FAO Quotables

"But being right, even morally right, isn't everything. It is also important to be competent, to be consistent, and to be knowledgeable. It's important for your soldiers and diplomats to speak the language of the people you want to influence. It's important to understand the ethnic and tribal divisions of the place you hope to assist."
-Anne Applebaum

Thursday, January 31, 2013

Notes on Bates' Markets and States in Tropical Africa

BONUS LINK:  My entire (so far) grad school notes collection can be found here. 

Markets and States in Tropical Africa: The Political Basis of Agricultural Policies (2005)
By Robert Bates

*African (lack of) development is the story of broken links (leakage).  Between marketing boards and farmers—between marketing boards and infant industrial and manufacturing industries.  Lack of transparency at so many stages is a real breakdown of the social contract—this is amplified by indirect taxes—and by the inefficiency of bureaucracy and non-competitive middling industrial base.
*Failure to embrace/espouse regionalization of markets has stunted all economies—they need market integration. 
*Fragmentation, coercion and co-optation
*Collective irrationality in the face of individual rationality      
*Rent is an administratively created resource (by government)—in which they are getting something for nothing.            
*True purpose of the marketing boards—theoretically—is for them to even out commodity/crop prices—during good years they should save the money for the bad years so they can offer farmers prices above market value.                                                                

DISCUSSION/MAIN POINTS (all the bold points below are repeated here):
- This is part of larger African trend—funds originally designated for farmers and instead used to impose (indirect) taxes on them (p. 12-19).
- Regulation of internal markets is difficult in practice, so another strategy governments espouse is the increase of domestic farm production—ultimately this does little to increase much of anything and instead just creates a new rural elite (in the form of large-scale mechanized farms) at the expense of the small-scale farmers—a politically fruitful venture (but not an agriculturally fruitful one) (p. 45)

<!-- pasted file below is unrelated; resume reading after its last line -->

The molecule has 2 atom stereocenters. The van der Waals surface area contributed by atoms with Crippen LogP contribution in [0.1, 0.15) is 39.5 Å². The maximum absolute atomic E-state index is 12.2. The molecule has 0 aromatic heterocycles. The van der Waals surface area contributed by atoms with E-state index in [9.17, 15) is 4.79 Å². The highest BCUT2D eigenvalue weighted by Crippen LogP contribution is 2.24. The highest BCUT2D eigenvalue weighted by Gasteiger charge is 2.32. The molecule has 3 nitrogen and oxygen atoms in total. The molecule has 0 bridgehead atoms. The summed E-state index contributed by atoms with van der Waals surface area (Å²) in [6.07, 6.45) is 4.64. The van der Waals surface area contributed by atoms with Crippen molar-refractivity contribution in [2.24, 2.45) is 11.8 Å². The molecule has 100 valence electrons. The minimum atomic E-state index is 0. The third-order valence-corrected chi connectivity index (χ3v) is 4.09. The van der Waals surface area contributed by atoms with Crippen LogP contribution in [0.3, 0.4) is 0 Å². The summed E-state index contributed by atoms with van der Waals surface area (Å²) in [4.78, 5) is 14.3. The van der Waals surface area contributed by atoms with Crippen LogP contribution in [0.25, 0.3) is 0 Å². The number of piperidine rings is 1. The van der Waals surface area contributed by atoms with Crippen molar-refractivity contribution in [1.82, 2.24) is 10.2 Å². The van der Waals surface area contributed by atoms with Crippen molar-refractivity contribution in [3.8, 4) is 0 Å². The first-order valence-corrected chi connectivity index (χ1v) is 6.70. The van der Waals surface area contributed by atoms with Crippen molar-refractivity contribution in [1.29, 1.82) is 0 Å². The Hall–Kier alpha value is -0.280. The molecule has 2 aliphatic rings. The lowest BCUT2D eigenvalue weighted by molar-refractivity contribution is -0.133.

*One problem of this book is Bates’ propensity to provide figures in local currency which gives the reader NO scale by which to judge them.  He may as well just make up words for a currency like 600 million poopoos)
- All patterns of protection (resulting from barriers erected to protect domestic industries) in Africa have a common feature:  Effective protection level > nominal protection level
(p. 65)
-furthermore hampering profits and efficiency are prevailing conditions in Africa—a lack of infrastructure means that it’s hard to get parts quickly which means long delays in production and delivery.  This is a prevailing theme in AFRICA! (p. 72)
- In Africa, food takes up 60% of the average urban dwellers budget!!!! (p. 74)
-to date farmers are a relatively inactive interest-group politically—there are definite technological breakthroughs today that would make it easier for them to coordinate
- Do small farmers coordinate and organize better today with growth of mobile technology?  (p. 87-91)
-  If Bates just updated this book in 2005, why didn’t he update any of his examples to reflect the last 20 years at least?  (p. 87-91)
- Paradox of agricultural Africa: coexistence of indirect taxes (through low commodity prices) with subsidies on input factors.   This statement here is one of the main points of the whole book (p. 109)
- Marabouts seem like the original sellouts and bums (p. 108-113)
- Bates never mentions anything about agricultural aid (ie Gates Foundation which contributes more $$$ to farming in Africa than USAID)

Entire notes here:


  1. Thanks a lot, this really helped!!!

  2. You are welcome, glad it helped!